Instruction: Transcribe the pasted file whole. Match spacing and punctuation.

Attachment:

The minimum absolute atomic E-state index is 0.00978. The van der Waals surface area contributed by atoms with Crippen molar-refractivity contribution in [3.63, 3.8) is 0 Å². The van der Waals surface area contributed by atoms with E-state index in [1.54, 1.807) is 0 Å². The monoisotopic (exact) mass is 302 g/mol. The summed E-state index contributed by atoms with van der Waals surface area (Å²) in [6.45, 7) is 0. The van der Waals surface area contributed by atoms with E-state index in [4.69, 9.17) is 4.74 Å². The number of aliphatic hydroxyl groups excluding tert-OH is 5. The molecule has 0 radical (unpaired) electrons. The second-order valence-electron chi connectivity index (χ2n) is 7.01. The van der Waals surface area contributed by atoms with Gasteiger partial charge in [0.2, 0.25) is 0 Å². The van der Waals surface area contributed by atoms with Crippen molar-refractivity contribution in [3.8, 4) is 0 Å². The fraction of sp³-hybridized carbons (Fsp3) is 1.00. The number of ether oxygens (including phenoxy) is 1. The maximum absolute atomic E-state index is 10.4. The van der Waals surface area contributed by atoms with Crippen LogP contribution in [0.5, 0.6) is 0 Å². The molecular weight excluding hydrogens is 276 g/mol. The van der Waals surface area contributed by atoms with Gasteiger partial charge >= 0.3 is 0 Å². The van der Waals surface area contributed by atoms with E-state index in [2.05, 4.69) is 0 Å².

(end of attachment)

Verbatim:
The minimum absolute atomic E-state index is 0.00978. The van der Waals surface area contributed by atoms with Crippen molar-refractivity contribution in [3.63, 3.8) is 0 Å². The van der Waals surface area contributed by atoms with E-state index in [1.54, 1.807) is 0 Å². The monoisotopic (exact) mass is 302 g/mol. The summed E-state index contributed by atoms with van der Waals surface area (Å²) in [6.45, 7) is 0. The van der Waals surface area contributed by atoms with E-state index in [4.69, 9.17) is 4.74 Å². The number of aliphatic hydroxyl groups excluding tert-OH is 5. The molecule has 0 radical (unpaired) electrons. The second-order valence-electron chi connectivity index (χ2n) is 7.01. The van der Waals surface area contributed by atoms with Gasteiger partial charge in [0.2, 0.25) is 0 Å². The van der Waals surface area contributed by atoms with Crippen molar-refractivity contribution in [3.8, 4) is 0 Å². The fraction of sp³-hybridized carbons (Fsp3) is 1.00. The number of ether oxygens (including phenoxy) is 1. The maximum absolute atomic E-state index is 10.4. The van der Waals surface area contributed by atoms with Crippen LogP contribution in [0.5, 0.6) is 0 Å². The molecular weight excluding hydrogens is 276 g/mol. The van der Waals surface area contributed by atoms with Gasteiger partial charge >= 0.3 is 0 Å². The van der Waals surface area contributed by atoms with E-state index in [2.05, 4.69) is 0 Å².